Rental Car Companies Resort to Buying Used Cars Amid Microchip Shortage

Christian Wardlaw | May 04, 2021

A global microchip shortage is wreaking havoc across business supply chains, including those that fuel the automotive industry. 

rental car companies buying used cars amid shortage

Without the vital components, car companies must pause production, producing a scarcity of new vehicle inventory just as America’s economy is revving back up. This situation makes it harder for you to find the exact car, truck, or SUV you want to buy. And it makes it harder for you to rent a vehicle when traveling on business or for pleasure.

If you haven’t heard, car dealers are having a tough time keeping new vehicles stocked. The automotive industry’s production problems also make it difficult for rental car companies to buy new vehicles to replenish fleets. During the pandemic and associated steep drop-off in travel, rental car companies sold significant portions of their fleets to survive. Now that people are traveling again, rental car shortages are pushing prices higher – in some cases to stratospheric levels.

For example, if you travel to Honolulu, Hawaii for a week in July, a “Nissan Versa or similar” will cost $830 if you book a reservation two months in advance. Based on a search on travel website Expedia, that is one of the least expensive rental vehicles available at the airport from July 7 to 14. Since Hawaii is a popular travel destination for families, vans are the most costly vehicles to rent right now. The cheapest Chrysler Pacifica rental is a whopping $2,964 for the week.

These rates reflect the imbalance between supply and demand and are forecast to fuel profits as rental car companies rebound from a year of lost revenue. However, to ease this financial pain with consumers and to combat rental car apps such as Turo from siphoning customers, the big rental car companies are buying used vehicles to restock their fleets. (Through Turo, a 5-year-old Toyota Corolla is available in Honolulu for that same week for just $34 per day.)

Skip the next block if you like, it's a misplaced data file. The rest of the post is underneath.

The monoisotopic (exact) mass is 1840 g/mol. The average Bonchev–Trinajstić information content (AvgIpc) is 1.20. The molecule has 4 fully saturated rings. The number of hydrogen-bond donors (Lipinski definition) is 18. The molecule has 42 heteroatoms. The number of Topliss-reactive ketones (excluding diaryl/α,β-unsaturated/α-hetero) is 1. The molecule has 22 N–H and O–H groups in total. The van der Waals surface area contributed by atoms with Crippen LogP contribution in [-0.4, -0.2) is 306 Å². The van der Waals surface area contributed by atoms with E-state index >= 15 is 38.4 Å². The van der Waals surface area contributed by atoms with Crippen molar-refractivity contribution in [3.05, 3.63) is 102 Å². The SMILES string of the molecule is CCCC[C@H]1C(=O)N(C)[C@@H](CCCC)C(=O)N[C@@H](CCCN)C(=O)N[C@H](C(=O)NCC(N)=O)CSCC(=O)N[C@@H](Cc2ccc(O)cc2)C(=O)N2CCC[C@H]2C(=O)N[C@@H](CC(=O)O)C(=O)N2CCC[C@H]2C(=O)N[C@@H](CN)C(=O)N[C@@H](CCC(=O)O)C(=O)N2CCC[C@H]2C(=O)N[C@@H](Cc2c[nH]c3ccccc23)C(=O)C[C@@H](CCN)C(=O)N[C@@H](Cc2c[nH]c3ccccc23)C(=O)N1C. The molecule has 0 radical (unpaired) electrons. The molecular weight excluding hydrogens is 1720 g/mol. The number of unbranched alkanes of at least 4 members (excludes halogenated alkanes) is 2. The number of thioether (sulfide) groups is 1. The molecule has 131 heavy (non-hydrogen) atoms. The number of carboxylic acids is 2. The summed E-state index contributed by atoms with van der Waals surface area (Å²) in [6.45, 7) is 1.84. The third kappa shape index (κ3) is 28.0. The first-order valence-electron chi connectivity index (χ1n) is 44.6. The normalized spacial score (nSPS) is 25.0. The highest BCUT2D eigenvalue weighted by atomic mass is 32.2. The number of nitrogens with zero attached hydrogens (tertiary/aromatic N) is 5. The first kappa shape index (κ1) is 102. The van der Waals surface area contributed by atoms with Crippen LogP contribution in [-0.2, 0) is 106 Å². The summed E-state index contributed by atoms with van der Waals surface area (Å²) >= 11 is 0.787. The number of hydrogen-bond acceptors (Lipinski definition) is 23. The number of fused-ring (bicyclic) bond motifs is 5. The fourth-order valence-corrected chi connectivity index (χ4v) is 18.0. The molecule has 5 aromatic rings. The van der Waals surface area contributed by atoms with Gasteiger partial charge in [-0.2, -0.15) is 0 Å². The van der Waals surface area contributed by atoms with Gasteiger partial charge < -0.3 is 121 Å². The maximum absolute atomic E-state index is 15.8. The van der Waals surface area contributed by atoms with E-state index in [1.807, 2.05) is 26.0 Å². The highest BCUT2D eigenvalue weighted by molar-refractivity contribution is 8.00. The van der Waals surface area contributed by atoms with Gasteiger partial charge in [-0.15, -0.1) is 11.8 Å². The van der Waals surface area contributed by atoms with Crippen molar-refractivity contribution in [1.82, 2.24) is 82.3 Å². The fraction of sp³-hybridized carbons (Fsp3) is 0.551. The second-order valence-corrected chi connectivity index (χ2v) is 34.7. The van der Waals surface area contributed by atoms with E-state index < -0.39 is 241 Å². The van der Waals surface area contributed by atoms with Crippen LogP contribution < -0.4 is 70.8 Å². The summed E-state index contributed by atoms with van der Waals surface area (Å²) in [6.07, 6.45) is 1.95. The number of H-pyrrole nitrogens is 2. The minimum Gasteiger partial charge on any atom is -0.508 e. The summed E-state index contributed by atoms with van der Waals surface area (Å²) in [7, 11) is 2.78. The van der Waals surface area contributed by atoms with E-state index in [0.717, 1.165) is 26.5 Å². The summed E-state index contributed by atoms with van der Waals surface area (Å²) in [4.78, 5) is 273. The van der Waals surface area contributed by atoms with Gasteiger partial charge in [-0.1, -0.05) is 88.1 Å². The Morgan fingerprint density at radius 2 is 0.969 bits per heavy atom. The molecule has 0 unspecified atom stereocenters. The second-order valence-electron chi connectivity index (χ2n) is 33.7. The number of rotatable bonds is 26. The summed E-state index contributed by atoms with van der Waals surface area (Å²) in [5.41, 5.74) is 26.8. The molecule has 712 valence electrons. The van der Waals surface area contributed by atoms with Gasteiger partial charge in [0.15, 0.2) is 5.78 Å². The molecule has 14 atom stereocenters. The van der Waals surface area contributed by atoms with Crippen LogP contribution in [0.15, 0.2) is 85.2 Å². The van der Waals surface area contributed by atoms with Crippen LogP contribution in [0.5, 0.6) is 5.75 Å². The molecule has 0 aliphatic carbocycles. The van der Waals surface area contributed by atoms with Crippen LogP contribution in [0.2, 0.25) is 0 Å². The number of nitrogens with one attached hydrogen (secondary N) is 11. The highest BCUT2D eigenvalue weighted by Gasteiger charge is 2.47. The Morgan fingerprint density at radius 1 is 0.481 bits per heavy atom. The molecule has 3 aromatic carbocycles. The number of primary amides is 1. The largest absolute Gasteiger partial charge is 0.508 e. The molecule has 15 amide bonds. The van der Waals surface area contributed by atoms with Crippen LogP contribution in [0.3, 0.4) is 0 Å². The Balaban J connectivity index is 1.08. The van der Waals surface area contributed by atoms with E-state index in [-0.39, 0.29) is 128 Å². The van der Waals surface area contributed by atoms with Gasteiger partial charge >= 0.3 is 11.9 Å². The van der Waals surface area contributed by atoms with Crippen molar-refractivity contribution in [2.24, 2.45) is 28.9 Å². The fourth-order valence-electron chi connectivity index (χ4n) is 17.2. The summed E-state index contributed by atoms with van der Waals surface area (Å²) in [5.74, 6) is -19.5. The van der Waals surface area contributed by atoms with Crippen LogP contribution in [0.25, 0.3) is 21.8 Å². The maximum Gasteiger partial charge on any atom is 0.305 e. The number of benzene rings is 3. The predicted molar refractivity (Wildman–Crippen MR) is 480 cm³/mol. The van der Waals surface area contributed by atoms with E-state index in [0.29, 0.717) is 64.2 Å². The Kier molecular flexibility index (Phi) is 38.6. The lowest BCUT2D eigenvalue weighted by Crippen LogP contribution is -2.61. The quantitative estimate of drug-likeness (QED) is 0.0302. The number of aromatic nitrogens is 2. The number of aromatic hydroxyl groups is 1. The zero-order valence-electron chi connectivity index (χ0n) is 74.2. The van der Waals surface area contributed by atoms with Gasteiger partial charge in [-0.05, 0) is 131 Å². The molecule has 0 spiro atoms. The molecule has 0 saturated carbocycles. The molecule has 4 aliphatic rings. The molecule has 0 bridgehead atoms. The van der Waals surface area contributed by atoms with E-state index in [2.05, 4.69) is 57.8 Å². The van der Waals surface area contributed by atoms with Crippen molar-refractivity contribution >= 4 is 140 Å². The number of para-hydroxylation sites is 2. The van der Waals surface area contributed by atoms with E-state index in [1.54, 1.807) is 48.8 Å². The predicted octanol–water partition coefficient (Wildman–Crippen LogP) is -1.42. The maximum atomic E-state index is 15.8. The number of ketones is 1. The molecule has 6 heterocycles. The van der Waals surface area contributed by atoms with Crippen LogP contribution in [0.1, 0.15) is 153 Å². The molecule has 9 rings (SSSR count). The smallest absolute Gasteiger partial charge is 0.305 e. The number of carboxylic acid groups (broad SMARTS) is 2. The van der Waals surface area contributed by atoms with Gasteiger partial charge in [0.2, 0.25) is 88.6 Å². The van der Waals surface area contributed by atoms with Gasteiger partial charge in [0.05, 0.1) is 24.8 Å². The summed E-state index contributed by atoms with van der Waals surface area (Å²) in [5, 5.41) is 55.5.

“The global microchip shortage has impacted the entire car-rental industry’s ability to receive new vehicle orders as quickly as we would like,” Hertz spokesperson Lauren Luster told Automotive News. “Hertz is supplementing our fleet by purchasing low-mileage, preowned vehicles from a variety of channels including auctions, online auctions, dealerships, and cars coming off lease programs.”

With continued production problems stemming from the microchip shortage, the pipeline of new cars won’t fill until later this year. In addition to demand from rental car companies, consumers seeking vehicles are also turning to the used car market to find their next ride. Demand for pre-owned cars, trucks, and SUVs is strong, pushing prices for them much higher than is typical.

What does this mean for consumers? If you don’t need a new vehicle right now, wait until the semiconductor industry resolves the microchip shortage. If you have an extra vehicle that your household rarely uses, now is an excellent time to sell it to realize maximum resale value.

Or, if you live in a tourist hotspot, you might want to look into putting your car on Turo and make a little extra money on the side.

Trusted publications are the sources of information for this article. It was accurate on May 4, 2021, but it may have changed since that date.

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